Friday, May 22, 2009

Historical Jesus Missing Pieces III: Putting Pieces in the Wrong Place

In a couple of recent posts, I have been reflecting on the question, The Historical Jesus: What if the key pieces are missing? with a follow-up post, The Historical Jesus: More on those missing pieces. I would now like to turn to a related problem that is again insufficiently considered by those engaging in the quest. What if we are putting the pieces we have in the wrong place?  The fact of absent data has a direct impact on our reconstructions of the historical Jesus.  It may be that we are taking pieces and placing them wrongly, and that our partial record does not allow us to see where we are doing this.  Let me explain what I mean with an analogy.

Gideon Mantell was a nineteenth century British paleontologist who discovered the fossilized bones of a huge dinosaur he named an "Iguanodon".  Mantell's wife apparently discovered the bone pictured on the left (Source: Paper Dinosaurs 1824-1969) and Mantell, in his reconstruction, imagined this bone to be the dinosaur's horn and promptly placed it on the animal's nose (sketched here; illustrated here).   However, further discoveries, later in the century, made it clear that Mantell's guess was wrong.  The bone was not a horn but was instead its pointed thumb!

What if we are taking pieces of data and misapplying them? How will we be able to know? In the case of the Iguanodon, further discoveries corrected earlier reconstructions.  Absent more discoveries ofst Historical Jesus data, how can we know where we are putting (good) data into the wrong place(s)?  Another way of looking at the problem is to think of Historical Jesus research as a game of join the dots (apparently called "connect the dots" in the America) in which only a few of the dots have been given to us.  What kind of distorted picture might we be painting with only some of the dots available?

I should clarify that I am not trying to say that we cannot know anything about the life and personality of Jesus.  I am with scholars like E. P. Sanders in thinking that there is a reasonable amount that we can know about the historical Jesus.  My point is that saying some things with reasonable confidence is not the same thing as being able to provide something approaching a complete picture. It is the unavoidable fact of studying ancient figures that our information will be partial and, worse, that the parts that we have will not always be the ones that would be most telling.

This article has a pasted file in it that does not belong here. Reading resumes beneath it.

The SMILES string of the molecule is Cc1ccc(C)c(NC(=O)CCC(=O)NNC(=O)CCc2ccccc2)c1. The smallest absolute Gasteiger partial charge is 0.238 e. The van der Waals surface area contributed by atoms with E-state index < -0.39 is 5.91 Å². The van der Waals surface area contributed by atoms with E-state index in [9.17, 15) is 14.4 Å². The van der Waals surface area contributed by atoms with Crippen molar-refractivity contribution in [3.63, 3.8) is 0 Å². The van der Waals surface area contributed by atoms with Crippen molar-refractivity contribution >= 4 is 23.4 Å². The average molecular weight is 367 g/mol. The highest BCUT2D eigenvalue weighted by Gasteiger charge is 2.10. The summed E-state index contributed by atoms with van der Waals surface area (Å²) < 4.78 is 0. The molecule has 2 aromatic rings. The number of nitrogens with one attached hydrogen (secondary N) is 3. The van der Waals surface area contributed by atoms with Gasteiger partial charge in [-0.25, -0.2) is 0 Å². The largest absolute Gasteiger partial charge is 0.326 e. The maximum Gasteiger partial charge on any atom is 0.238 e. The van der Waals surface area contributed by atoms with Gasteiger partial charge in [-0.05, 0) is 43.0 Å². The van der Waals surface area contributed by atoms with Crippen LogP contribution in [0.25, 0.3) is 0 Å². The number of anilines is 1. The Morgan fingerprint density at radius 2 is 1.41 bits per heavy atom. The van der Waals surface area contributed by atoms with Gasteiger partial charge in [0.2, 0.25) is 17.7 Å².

mwhitenton said...

Great post! You make a good point, which should hopefully to temper over confidence some of the over confidence that is found in many portrayals of Jesus.

steph said...

What you have been saying is perfectly reasonable and sensible and I agree with absolutely every word of it.

However I hope that what you say isn't misused, in this recent bloggy anti Jesus Quest climate, and special note is paid to your last paragraph before dismissing Quest efforts entirely. We still have a duty to scholarship to pursue historical quests and review and revise. While the most extreme forms Jesus scholarship, from the super conservative to the super radical (including mythicists), can be arrogantly self assured, there is still some reflective, cautious scholarship in between. :-) and each one of us always has much to learn ... and relearn :-)

Geoff Hudson said...

He just can't stand the thought that Jesus never existed. Jesus was a Flavian invention.